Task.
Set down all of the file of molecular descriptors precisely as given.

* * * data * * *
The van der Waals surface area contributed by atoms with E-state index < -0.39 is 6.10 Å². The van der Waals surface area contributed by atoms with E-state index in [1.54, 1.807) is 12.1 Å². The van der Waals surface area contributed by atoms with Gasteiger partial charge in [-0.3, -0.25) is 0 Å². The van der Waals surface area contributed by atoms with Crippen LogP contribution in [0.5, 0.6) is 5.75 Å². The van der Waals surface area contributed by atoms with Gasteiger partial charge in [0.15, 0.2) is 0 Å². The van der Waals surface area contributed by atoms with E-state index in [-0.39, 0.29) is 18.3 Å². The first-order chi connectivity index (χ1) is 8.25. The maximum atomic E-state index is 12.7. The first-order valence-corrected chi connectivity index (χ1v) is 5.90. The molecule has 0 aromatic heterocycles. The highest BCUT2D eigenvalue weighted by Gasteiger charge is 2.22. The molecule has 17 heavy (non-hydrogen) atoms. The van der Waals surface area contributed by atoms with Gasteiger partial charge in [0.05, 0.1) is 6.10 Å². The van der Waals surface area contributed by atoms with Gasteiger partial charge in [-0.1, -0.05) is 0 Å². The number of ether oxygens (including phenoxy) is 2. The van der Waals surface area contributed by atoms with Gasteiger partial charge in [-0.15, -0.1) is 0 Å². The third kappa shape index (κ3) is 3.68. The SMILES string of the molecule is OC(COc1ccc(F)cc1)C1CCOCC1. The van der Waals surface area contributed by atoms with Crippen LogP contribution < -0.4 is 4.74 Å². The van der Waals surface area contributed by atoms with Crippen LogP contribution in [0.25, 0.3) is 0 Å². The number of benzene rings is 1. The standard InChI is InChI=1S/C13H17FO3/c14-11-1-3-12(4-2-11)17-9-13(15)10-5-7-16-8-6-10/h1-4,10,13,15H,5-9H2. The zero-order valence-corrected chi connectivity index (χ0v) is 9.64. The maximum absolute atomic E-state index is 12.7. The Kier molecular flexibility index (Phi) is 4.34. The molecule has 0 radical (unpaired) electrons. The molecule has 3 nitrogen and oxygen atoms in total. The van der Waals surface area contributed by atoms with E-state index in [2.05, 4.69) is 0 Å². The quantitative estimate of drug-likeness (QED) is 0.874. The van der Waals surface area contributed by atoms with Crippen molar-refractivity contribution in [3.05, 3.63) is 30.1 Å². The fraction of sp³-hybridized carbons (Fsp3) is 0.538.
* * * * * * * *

The van der Waals surface area contributed by atoms with E-state index < -0.39 is 6.10 Å². The van der Waals surface area contributed by atoms with E-state index in [1.54, 1.807) is 12.1 Å². The van der Waals surface area contributed by atoms with Gasteiger partial charge in [-0.3, -0.25) is 0 Å². The van der Waals surface area contributed by atoms with Crippen LogP contribution in [0.5, 0.6) is 5.75 Å². The van der Waals surface area contributed by atoms with Gasteiger partial charge in [0.15, 0.2) is 0 Å². The van der Waals surface area contributed by atoms with E-state index in [-0.39, 0.29) is 18.3 Å². The first-order chi connectivity index (χ1) is 8.25. The maximum atomic E-state index is 12.7. The first-order valence-corrected chi connectivity index (χ1v) is 5.90. The molecule has 0 aromatic heterocycles. The highest BCUT2D eigenvalue weighted by Gasteiger charge is 2.22. The molecule has 17 heavy (non-hydrogen) atoms. The van der Waals surface area contributed by atoms with Gasteiger partial charge in [0.05, 0.1) is 6.10 Å². The van der Waals surface area contributed by atoms with Gasteiger partial charge in [-0.1, -0.05) is 0 Å². The number of ether oxygens (including phenoxy) is 2. The van der Waals surface area contributed by atoms with Gasteiger partial charge in [-0.15, -0.1) is 0 Å². The third kappa shape index (κ3) is 3.68. The SMILES string of the molecule is OC(COc1ccc(F)cc1)C1CCOCC1. The van der Waals surface area contributed by atoms with Crippen LogP contribution < -0.4 is 4.74 Å². The van der Waals surface area contributed by atoms with Crippen LogP contribution in [0.25, 0.3) is 0 Å². The number of benzene rings is 1. The standard InChI is InChI=1S/C13H17FO3/c14-11-1-3-12(4-2-11)17-9-13(15)10-5-7-16-8-6-10/h1-4,10,13,15H,5-9H2. The zero-order valence-corrected chi connectivity index (χ0v) is 9.64. The maximum absolute atomic E-state index is 12.7. The Kier molecular flexibility index (Phi) is 4.34. The molecule has 0 radical (unpaired) electrons. The molecule has 3 nitrogen and oxygen atoms in total. The van der Waals surface area contributed by atoms with E-state index in [2.05, 4.69) is 0 Å². The quantitative estimate of drug-likeness (QED) is 0.874. The van der Waals surface area contributed by atoms with Crippen molar-refractivity contribution in [3.05, 3.63) is 30.1 Å². The fraction of sp³-hybridized carbons (Fsp3) is 0.538.